Challenging conditions saw the toughest emerge and reinforce their dominance on TAB Breeders Crown night, when eight Group 1s were captured amid some unforgettable triumphs. Emma Stewart's two-year-old pair Maajida and Be Happy Mach only added to their lofty reputations, Kiwi trainer Phil Williamson produced a trotting double from his only two contestants, Yabby Dam Farms lost one on a protest but captured another and there was even an upset or two. Relive all the winning at Tabcorp Park Melton on Breeders Crown night with this rolling blog. TEE CEE BEE MACRAY WINS THE ALWAYS B MIKI BREEDERS CROWN GRADUATE CUP An extraordinary start to the night as Tee Cee Bee Macray, the horse who means so much to trainer Jess Tubbs and reinsman/husband Greg Sugars, salutes in the Graduate Cup. Having been trained to great heights by Tubbs's late father, Alan, Tee Cee Bee Macray's victory tonight was his first since Alan's passing, some 37 starts ago. "That's just amazing, that's one for Dad," Tubbs said. "Been a long time coming and what we've all been working for. He's had so many issues, we've all just worked through them and he's been really well lately. "It just worked out so well tonight, I'm just so proud for Dad. (Tee Cee Bee Macray) by all rights shouldn't really be here, he's ovecome a lot of health issues, a few surgeries along the way, it's been a long way back. Dad was so patient with him and spoiled him, he's a bit of a brat and a handful to deal with but we just love him." Sugars has enjoyed plenty of big wins, but few have meant more than this. "I would have given up just about every win this season to get this one over the line. There's been a lot of downs, a few ups along the way and a lot of criticism and a lot of weight on our shoulders from everyone but it just means the world to us."   LIBERTY STRIDE WINS THE FATHER PATRICK @ NEVELE R STUD 3YO TROTTING FILLES FINAL: A perfect Anthony Butt drive and a very good horse in Liberty Stride, trained by Phil Williamson, kicked off the night's TAB Breeders Crown Group 1s with a dominant victory. There was plenty of heat on early in the three-year-old trotting fillies final but every move played more in the hands of Liberty Stride, the well-back favourite, and when the moment came Butt streaked clear to win for owners Emilio and Maria Rosati. "We had high expectations but you never know with these young trotters. Got a really good run and it worked out beautifully," Butt told Sky Racing Active. "I wanted to be a little bit aggressive but take my time as well and nurse her, got into a good spot down the back, I was lucky to drop in and then Johnny pulled in front of me getting to the back and got a beautiful dragged into it and she jogged it. Won really easily." Butt gave much credit to Williamson and his owners, with the Rosati's producing not only the winner but also second placed Emerald Stride. "Emilio and Mary have been really good lately supporting me and given me some really good drives so, long may it continue. Also Phil Williamson, great mate from New Zealand. We've been mates a long time and he's got some great boys who drive at home so very lucky to get a call up."   ULTIMATE STRIDE WINS THE ALDEBARAN PARK 2YO TROTTING COLTS & GELDINGS FINAL: Ultimate Stride was spectacular in winning by almost 40 metres in the two-year-old trotting boys' final to leave no doubt who was the best horse in the class. It was a second consecutive Group 1 win for trainer Phil Williamson, reinsman Anthony Butt and owners Emilio and Mary Rosati, with Ultimate Stride unbeaten in his Victorian campaign and capping it with a Crown. "He is a nice horse, very nice horse," Williamson told Sky Racing Active. "He showed that he was a wee bit dominant on them, without stating the obvious he is a wee bit smart isn't he? "His mother (One Over Kenny), she won a million, (his sire) Love You was pretty good too, so it's a bit of a combination made in heaven you might say. When you hit the jackpot you've got yourself a good horse." Williamson said they knew Ultimate Stride was a very good horse from "the very first day". "Day one I said we have got a very special horse here," he said. "He just oozed class right from when we bought him at the sale. He's just a quality horse." It's great reward for the Rosatis, who Williamson said had "put a lot into the game". "He's had probably his fair share of disappointments so it's great to give him some upside. It's what we do it for."   NO WIN NO FEED WINS THE WOODLANDS STUD 3YO FILLIES FINAL Opportunity knocked and Todd McCarthy burst through to produce a boilover with $43-shot No Win No Feed saluting in the three-year-old fillies Breeders Crown final. All the drama again surrounded Our Princess Tiffany, the brilliant All Stars three-year-old who looked lacklustre in her heat, improved in her semi-final but ultimately outpointed in tonight's Group 1 after a testing run punching a stiff breeze. Instead it was No Win No Feed, trainer Craig Cross and reinsman McCarthy who pinched the headline, with McCarthy steering his filly to the front from gate six, getting cover from Miss Streisand and then stealing a march on the field when the latter hung wide and enabled him to gain the front again at the final bend. That set up a 3.5-metre win ahead of Jeremy Young's Best Western, with Our Princess Tiffany a close third. "She's been a terrific filly," McCarthy said. "She's been super consistent all season, she's really come a long way, she's done a great job. "I probably would have liked to have held the front but Chris (Geary) come at me pretty hard and I was happy to take the sit at that time. I know that filly (Miss Streisand). I've driven her before and she can get up the track. I never thought it would be at that point in the race, but it worked out good for us."   TAM MAJOR WINS THE HYGAIN BREEDERS CROWN CHAMPIONSHIP FOR 4YO ENTIRES & GELDINGS Tam Major's advancement this season was capped with a powerful victory in the four-year-old Breeders Crown Championship, a title to add to his Vicbred Super Series success for reinsman Chris Alford and trainer Emma Stewart. Alford couldn't have been more glowing in his praise when speaking to Sky Racing Active post-race. "There was good speed early and we were able to get around at the right time," Alford said. "He's just racing like a killing machine at the moment. "He got a good breather there for a little bit, about the 600 he wanted to get on with the job, so I said let's go racing." Seated in the breeze for much of the race, Tam Major wore down leader Rackemup Tigerpie and held off sprint lane stablemate second-placed Major Times to reinforce that he's a Grand Circuit contender of the future.   KRATOS WINS THE WHAT THE HILL 3YO TROTTING COLTS & GELDINGS' FINAL It was a drama-fuelled finish to the TAB Breeders Crown final for three-year-old trotting colts and geldings, with a first-past-the-post All Cashed Up galloping in the closing stages and prompting a protest from second-placed Kratos. Only a nose separated Anton Golino's trotter from the Kiwi challenger, trained by John and Josh Dickie, with Majestuoso just a head back in third. HRV Chairman of Stewards explained their decision to Brittany Graham on Sky Racing Active. "They are always so difficult to do when they are so close to the line," Mr Day said. "The relevant rule requires that when a horse does break gait that either it doesn't gain ground or, importantly, doesn't maintain ground. When they gallop so close to the line it's very hard for them to lose ground, or alternatively not maintain their ground, and we were satisfied that when All Cashed Up broke in the final 50 metres, initially while in a gallop, it did maintain its position. "Mindful of the very small margin between the two of a nose, we were satisfied the protest ought to be upheld and we amended the placings."   MAX DELIGHT WINS THE IRT 3YO PACING COLTS & GELDINGS' FINAL It was an impressive and clinical performance by Max Delight as the David Aiken trained horse was placed in front by Todd McCarthy out of the gates and controlled a class field to win another Group 1. The front row draw proved beneficial and while a strong clan of Emma Stewart runners and highly-rated Lochinvar Art had to shuffle and work to gain their best chance, Max Delight was always in control and with 26.8-second and 27.8-second third and fourth quarters had enough in reserve to hold off Out To Play. "He was super," McCarthy told Sky Racing Active. "We got out of the gate quick, once he held up easy enough I think everyone knew he was going to be there. I was able to a bit of a breather while everyone sorted themselves out and he was just so brave in that slick last half." McCarthy gave great credit to trainer Aiken, whose confidence was rock solid despite the semi-final fourth placing. "David's so good with these horses and he said after that run (in the semi-final) last week 'don't worry, he will be better next week'. Full credit to David, he had him spot on. "I've been very fortunate to be able to drive some great horses throughout the season and I can't thank the owners and trainers I've been involved with enough for that. I've had a pretty good season here at Melton, it's a pretty good place to me."   BE HAPPY MACH WINS THE DOWNBYTHESEASIDE 2YO COLTS & GELDINGS' FINAL Chris Alford drove Be Happy Mach like he was the best horse in the race and he only served to further prove that reputation in the run with a commanding Breeders Crown Group 1 victory. A significant exclamation was put on the talented Mach Three colt's season for trainer Emma Stewart, with Be Happy Mach coming from the back of the field to tackle Zuess Bromac for the lead. While trainer-driver Zach Butcher initially responded, Alford wouldn't be denied, muscling to the front and despite that early work blazing away on the final bend to set up a seven-metre win from an impressive second-placed Youaremy Sunshine. Alford had plenty of praise for the champion when talking to Sky Racing Active post-race. "He had a bit of a chequered passage early," Alford said. "Two galloped in front of him, he hit one wheel and it didn't even faze him, he just rolled around and had to put it to the leader to wrestle the front off him. "Once you buzz him up then he'll drop the bit and go 31 and a half and just walk along, let another one head him and when it's time to go he goes. "(At the final turn) it was just like he hit the turbo button and his arse just dropped and off he went." It's been a significant two-year-old season and the champion reinsman's confident much more is to come. "You look at the size of him now, he's only going to get bigger and stronger and that's a bit scary."   MAAJIDA WINS THE ALWAYS B MIKI 2YO FILLIES' FINAL The professionalism of Emma Stewart's runners was to the fore for a second successive TAB Breeders Crown final with, like Be Happy Mach before her, Maajida capping a dominant season with a royal performance. Greg Sugars easily held the front from his advantageous draw and while those behind him shuffled for a good sit, Maajida was clinical in careering away to a 12-metre win ahead of a valiant Iolanta for Mick Stanley. Sugars, speaking to Sky Racing Active post-race, gave plenty of credit to the Stewart stable. "Not only do they get the best out of them ability-wise but their manners are first class," Sugars said. "It's very rare for them to have an unruly horse in their stable, especially their youngsters, they do a terrific job. "She's relatively lightly raced this one but she's got a lot of runs on the board. It's just been a pleasure to be a part of it. "She was fortunate enough to have good draws right through this series, which have helped. She's got better and better as the races have gone on. Very happy with her, she felt very sharp tonight and did leave the gate a lot better, which made it a lot easier."   IM READY JET WINS THE ALDEBARAN PARK 2YO TROTTING FILLIES' FINAL A difficult night for Yabby Dam Farms gained a significant silver lining as Anton Golino and Glen Craven captured their Group 1 when Im Ready Jet put in a scintillating finish to win her TAB Breeders Crown final. Having lost a protest in the three-year-old boys class after All Cashed Up galloped in the closing stages, there was no question as to the winner in the fillies' final with Im Ready Jet careering away for a 20-metre win from Jaxnme and Illawong Stardust. "She was just jogging at the 400 and it was just a matter of trotting to the line," Craven told Sky Racing Active. "I was quite surprised on her last start how quick she can run a last quarter. I knew if the pace was on and she was thereabouts in the run she would be hard to hold out." Craven was particularly pleased for Golino and Yabby Dam Farms owner Pat Driscoll. "They put so much into the sport. Unfortunately that poor bloke (All Cashed Up)'s run three seconds in Group 1s now, but that's how it's going to be. This filly, she's something special."   GOODTIME HEAVEN WINS THE VINCENT @ ALABAR CHAMPIONSHIP FOR 4YO MARES The pressure came but you wouldn't have known it as reinsman Glen Craven and mare Goodtime Heaven sat cool as a cucumber in front and then when it came time to win the night's final title they put paid to all comers. The Courtney Slater-trained leader held the front and withstood pressure from $2.70 chance Art Series in the breeze, with the latter's reinswoman Amanda Turnbull attempting to hold at bay favourite Nostra Villa's three-wide advance. Craven and Goodtime Heaven answered the challenge with a 28.5-second first quarter and then had enough to get home in 57.7 seconds for the final 800 metres to take the Crown with a nine-metre win from Major Sea. "It's been a nice night after all, a second and two wins, I'll take that," Craven told Sky Racing Active. "She didn't get it all her own way tonight, she's such a good little racehorse, she's so quick off the arm and was able to settle and let the horse outside the leader sit in front of her the whole way. When I asked her to go she went good."   Michael Howard HRV Trots Media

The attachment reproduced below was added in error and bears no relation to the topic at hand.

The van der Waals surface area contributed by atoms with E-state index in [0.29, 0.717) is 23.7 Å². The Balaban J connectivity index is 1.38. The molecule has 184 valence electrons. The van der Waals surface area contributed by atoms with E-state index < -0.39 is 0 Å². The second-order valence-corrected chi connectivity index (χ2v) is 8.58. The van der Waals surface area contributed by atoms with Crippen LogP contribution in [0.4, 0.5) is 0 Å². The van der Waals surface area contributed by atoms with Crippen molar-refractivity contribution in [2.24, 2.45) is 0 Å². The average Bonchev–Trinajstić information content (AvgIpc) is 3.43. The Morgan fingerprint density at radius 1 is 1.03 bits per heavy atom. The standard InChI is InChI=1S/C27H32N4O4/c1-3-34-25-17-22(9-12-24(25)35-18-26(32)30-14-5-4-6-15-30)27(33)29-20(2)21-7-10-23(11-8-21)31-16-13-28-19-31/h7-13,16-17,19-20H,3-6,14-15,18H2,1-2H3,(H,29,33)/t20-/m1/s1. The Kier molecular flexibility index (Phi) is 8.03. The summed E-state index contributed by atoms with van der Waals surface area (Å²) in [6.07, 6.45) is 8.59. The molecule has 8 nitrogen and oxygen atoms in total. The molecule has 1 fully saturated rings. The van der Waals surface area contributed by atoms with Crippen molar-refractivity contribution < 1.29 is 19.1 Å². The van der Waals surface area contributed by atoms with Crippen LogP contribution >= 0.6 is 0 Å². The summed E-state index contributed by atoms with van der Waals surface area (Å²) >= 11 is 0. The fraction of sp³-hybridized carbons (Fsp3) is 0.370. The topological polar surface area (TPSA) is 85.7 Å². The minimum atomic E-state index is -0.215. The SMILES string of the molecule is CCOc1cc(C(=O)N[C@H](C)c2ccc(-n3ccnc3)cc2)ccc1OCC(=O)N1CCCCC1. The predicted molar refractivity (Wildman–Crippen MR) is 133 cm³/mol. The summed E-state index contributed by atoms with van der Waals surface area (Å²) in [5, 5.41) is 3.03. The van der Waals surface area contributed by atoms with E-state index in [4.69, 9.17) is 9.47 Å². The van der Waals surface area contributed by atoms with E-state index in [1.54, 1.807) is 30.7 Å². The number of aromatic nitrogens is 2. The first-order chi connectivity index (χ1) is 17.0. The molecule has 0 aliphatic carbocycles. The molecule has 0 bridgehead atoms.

Ballarat harness racing stables made a clean sweep of group races at Tabcorp Park Melton trots on Saturday. Emma Stewart took out one group 2 and two group 3s on her way to seven victories for the night, while Michael Stanley captured group 2 and Anton Golino a group 3. Young Gordon reinsman Darby McGuigan was a major beneficiary of another big meeting for Stewart. McGuigan had a double with Maraetai ($2 favourite) in the group 3 $30,000 Melton Pace Final, 2240m, and Liftntorque ($1.40 favourite) in the Melton Toyota Pace, 1720m. Stewart's other wins came with Be Happy Mach ($1.60 favourite) in the group 2 $50,000 Tatlor Stakes for 2yo colts and geldings, 2240m; Shining Oro ($2.60 favourite) in the group 3 $30,000 DNR Logistics Vicbred Platinum Pace for mares, 2240m; Born To Rocknroll ($1.30 favourite) in the COGS Service Pace, 1720m; Two Times Bettor ($4.60) in the Alabar 3yo Classic, 1720m; and Major Times ($1.40 favourite) in the Rhys Evans Social Club Pace, 2240m. Stanley denied Stewart another success when Iolanta ($5.70) produced the run of the night to take out the group 2 $50,000 Tatlow Stakes for 2yo fillies, 2240m, with Stewart runners filling the next three placings. Iolanta looked out of contention when she galloped from the pole and tailed off about 50m. Stanley managed to catch the field and then with the leaders feeling the impact of a quick pace, switched to the inside and stormed home in a mile rate of 1:57.5. The daughter of champion sire Bettors Delight was having only her second race start. Golino produced French-bred Egee Money ($4.20) to lead all the way in the $24,000 Sumthingaboutmaori Trotters' Free-For-All for mares, 2240m. Click here to see the full results. By David Brehaut Reprinted with permission of The Courier